“What? Are you kidding?” Jackson Frost stared at me from across the small table, his jaw slack with disbelief.
“I’m so sorry, Jax. I don’t know why I said that. I wasn’t even planning to! It just…slipped out.” I shook my head. Hell, even I’d
been surprised by the words that had just spewed from my mouth as if with a force all their own. They hung in the air between us: This isn’t working for me. I think we should break up.
We sat at the mall food court. It was mobbed, teeming with a throng of holiday revelers. Retailers had already enjoyed Black Friday. Judging by the amount of packages and shopping bags cluttering the aisles, and with four full weeks left before the arrival of jolly Saint Nick, the stores would no doubt enjoy a Black Christmas as well.
I should have been happy about the crowd and
their spending since my new shop—Heroes’ Battle Grounds: Comics, Coffee, & Memorabilia—had suffered a rocky start and a volatile year. No one believed it would work, least of all my ex, and most said a comic book shop at the mall was unheard of. It wasn’t
a formula for success. It shouldn’t
have worked. And yet, here I was, celebrating a one-year anniversary, reaping a portion of the reward that came with consumer confidence.
But instead of basking in the knowledge that I was making money sooner than expected, might break even at the end of the year, and would finally start pulling in a bit of salary in the months to come, I stared into a lukewarm, barely touched cup of hot chocolate. The whipped cream had already dissolved.
“You can’t be serious,” Jackson replied after a moment. “This is…some kind of joke. Right?”
Lacking the shopping crowd’s spirit and cheer, I looked up at Jackson. His thick dark hair, usually full of product and spiked in all directions, was mostly covered beneath a gray knit cap. He wore a long-sleeved thermal top beneath a washed-out tee emblazoned with a stylized spider. It was the handsome young man’s homage to the recent incarnation of his favorite web-slinging superhero.
“If it’s a joke, then it’s a really bad one, huh?” I tried to make light of the situation, but it was an epic fail.
I gazed into Jackson’s startling ice-blue eyes, watery with the threat of tears and buggy behind horn-rimmed glasses, and knew that once again, I’d opened my mouth wider and shoved my foot in deeper.
His lower lip quivered, and in his vulnerability, he looked lost. Pained. A sweet puppy who’d just discovered he was being abandoned by his master. I wanted to hold Jackson in my arms, tell him I didn’t mean it, that I was mistaken. But all I did was jump from the pan and into the fire.
“Listen. You’re a great kid and all, but—”
“Kid? Did you just call me…kid
?” Jackson was both stunned and insulted.
I groaned at my own big mouth. Why don’t I stop to think before I speak? Why don’t I ever learn!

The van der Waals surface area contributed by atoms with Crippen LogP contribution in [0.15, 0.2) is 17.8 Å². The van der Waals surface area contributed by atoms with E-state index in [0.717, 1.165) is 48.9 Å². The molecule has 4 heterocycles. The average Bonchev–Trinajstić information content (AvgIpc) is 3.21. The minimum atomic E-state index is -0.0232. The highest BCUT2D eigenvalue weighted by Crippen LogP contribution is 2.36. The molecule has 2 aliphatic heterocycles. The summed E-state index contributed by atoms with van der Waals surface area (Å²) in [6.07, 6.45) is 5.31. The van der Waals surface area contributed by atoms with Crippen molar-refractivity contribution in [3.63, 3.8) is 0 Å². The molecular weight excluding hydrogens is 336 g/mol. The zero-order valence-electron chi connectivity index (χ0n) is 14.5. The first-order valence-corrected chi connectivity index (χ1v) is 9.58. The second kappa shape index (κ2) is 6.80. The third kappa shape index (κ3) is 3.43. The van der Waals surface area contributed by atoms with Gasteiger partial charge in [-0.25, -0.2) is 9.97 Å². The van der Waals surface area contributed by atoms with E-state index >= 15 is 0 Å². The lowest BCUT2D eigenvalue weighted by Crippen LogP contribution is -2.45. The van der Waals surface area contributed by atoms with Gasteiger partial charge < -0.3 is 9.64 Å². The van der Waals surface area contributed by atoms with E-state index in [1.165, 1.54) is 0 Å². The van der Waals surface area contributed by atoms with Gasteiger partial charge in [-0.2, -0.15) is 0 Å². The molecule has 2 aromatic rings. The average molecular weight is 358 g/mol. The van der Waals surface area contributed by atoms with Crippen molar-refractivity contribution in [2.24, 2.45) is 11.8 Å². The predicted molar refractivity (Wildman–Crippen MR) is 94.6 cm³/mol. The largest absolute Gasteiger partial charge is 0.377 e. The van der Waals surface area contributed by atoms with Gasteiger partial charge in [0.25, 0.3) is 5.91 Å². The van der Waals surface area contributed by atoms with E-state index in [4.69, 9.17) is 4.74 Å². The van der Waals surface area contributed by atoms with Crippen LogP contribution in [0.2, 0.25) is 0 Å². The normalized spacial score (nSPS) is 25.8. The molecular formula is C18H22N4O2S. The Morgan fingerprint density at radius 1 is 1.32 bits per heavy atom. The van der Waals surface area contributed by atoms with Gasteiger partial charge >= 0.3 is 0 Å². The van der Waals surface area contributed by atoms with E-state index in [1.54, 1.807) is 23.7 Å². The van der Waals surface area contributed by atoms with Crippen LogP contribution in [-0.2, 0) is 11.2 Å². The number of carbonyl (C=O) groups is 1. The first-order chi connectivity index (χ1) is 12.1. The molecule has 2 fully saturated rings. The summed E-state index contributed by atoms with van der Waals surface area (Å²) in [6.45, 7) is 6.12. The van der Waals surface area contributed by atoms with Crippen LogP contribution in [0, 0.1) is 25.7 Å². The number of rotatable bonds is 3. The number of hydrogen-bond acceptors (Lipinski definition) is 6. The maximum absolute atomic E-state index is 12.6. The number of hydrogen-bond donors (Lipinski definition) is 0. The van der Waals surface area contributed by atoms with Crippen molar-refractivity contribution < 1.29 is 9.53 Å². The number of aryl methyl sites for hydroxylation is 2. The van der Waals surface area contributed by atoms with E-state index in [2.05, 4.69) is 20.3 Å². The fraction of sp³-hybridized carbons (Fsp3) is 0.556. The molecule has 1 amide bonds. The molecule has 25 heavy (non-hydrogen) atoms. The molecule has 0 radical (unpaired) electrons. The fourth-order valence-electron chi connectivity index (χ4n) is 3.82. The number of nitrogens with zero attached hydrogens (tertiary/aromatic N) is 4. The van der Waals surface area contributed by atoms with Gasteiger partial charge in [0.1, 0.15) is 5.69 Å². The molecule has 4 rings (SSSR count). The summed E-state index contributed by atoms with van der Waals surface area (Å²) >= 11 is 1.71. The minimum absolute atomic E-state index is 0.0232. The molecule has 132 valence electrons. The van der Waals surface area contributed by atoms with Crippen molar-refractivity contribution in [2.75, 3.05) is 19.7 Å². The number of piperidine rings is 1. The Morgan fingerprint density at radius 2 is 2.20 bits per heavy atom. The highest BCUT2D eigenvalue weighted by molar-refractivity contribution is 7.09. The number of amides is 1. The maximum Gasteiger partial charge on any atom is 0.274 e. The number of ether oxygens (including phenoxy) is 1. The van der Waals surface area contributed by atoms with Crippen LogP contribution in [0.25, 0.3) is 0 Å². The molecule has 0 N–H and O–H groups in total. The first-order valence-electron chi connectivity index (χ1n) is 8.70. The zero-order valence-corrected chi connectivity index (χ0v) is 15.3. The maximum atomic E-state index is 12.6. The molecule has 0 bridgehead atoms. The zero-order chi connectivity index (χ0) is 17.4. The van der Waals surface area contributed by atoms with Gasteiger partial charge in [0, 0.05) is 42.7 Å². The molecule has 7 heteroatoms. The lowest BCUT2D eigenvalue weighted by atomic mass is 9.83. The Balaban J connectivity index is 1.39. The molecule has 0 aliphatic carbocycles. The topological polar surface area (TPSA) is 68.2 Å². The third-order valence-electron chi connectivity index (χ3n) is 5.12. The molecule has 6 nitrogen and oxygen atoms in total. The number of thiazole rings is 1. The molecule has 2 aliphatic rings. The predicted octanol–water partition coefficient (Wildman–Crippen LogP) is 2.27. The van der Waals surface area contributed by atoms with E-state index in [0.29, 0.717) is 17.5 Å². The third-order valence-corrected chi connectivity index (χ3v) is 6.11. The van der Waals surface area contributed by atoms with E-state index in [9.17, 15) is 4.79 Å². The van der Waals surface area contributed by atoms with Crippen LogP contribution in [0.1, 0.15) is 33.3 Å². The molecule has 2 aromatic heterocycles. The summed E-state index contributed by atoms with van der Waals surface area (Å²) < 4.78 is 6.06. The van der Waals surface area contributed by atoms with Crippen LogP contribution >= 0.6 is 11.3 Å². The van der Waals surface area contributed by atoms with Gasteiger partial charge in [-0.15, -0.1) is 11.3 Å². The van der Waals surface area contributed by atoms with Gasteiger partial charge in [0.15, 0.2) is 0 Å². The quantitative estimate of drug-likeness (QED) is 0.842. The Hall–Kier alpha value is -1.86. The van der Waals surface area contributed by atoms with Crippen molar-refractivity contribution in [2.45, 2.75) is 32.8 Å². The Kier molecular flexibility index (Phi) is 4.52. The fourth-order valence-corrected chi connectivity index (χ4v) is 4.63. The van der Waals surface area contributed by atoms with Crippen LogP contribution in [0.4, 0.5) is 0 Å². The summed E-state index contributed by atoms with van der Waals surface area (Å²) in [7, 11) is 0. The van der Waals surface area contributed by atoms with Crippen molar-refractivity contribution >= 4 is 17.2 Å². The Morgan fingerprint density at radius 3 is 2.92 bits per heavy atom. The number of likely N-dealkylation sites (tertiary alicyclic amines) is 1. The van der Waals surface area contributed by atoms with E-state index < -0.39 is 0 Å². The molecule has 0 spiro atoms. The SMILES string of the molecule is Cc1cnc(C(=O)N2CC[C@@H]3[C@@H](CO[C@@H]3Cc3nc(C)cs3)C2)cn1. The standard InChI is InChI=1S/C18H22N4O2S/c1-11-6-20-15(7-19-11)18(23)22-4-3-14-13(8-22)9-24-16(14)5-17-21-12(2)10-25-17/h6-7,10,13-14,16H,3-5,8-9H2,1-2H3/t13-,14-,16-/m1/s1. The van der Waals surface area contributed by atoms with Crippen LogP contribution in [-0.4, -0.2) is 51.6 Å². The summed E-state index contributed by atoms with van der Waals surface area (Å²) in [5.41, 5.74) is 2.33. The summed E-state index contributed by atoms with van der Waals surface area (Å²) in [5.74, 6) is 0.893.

“I don’t believe this.” He closed his eyes briefly before opening them again. A single fat tear rolled down his cheek.
“C’mon, Jackson. Don’t—”
“Tell me why.”
I was silent a moment.
“I…I dunno. It’s just that I… Uhhh…” Jackson’s stare made me more even more uncomfortable. “Listen. I want you to know it’s…it’s not you. It’s—”
“Don’t you dare
give me that ‘it’s not you, it’s me’ crap.”
“Don’t be like that, Jax. This can’t exactly go anywhere. I mean, look at me. Look at you! The age difference alone—”
that doesn’t matter to me.”
“What are people going to think?”
“Who cares what they think? Are they paying your bills? Are they paying mine? Will they be at your funeral when—”
“I didn’t think this meant all that much to you. I thought this was…that we were just…”
Jackson blinked furiously. Another tear streaked his face. He glared at me while an awkward silence filled the air between us. I sat back in my chair, focusing on the cup before me as if I’d find answers there.
“You thought we were just…what
?” Jackson glared.
I took a deep breath.
“You’re not really
going to make me say it. Are you?”
“I need to hear—” he croaked in an attempt to choke back his emotions—“exactly what you thought we were.”
I leaned forward and reached out, placing the tips of my fingers barely an inch away from his clenched fist. Even then I still wanted to touch him. Yes, I knew it was wrong. I knew it from the start. Within weeks of hiring Jackson—after jerking off in the darkness of my bedroom, imagining him on all fours, begging me to fuck him harder, to go deeper—I eventually found myself in the back of my cramped and littered car, balls-deep in his ass, fucking his sweet hole.
I was his first. Or so he said.
Now almost nine months later, here we were. Had he been a girl, he’d be giving birth in a matter of days.
I let out a heavy sigh and whispered as if that would make the delivery that much less painful. “I thought we were just…you know. Fuck buddies.”
It sounded horrible, even in my mind.
Jackson’s cheeks flushed, his nostrils flared, and although more tears threatened to fall, there was now a glint in his eyes. It was as if an invisible mask had just been lowered. This was a look I recognized on him. I’d seen him get pissed before, and it wasn’t pretty, especially when it was directed at me. A shiver ran up my spine as a blast of cold air washed through me.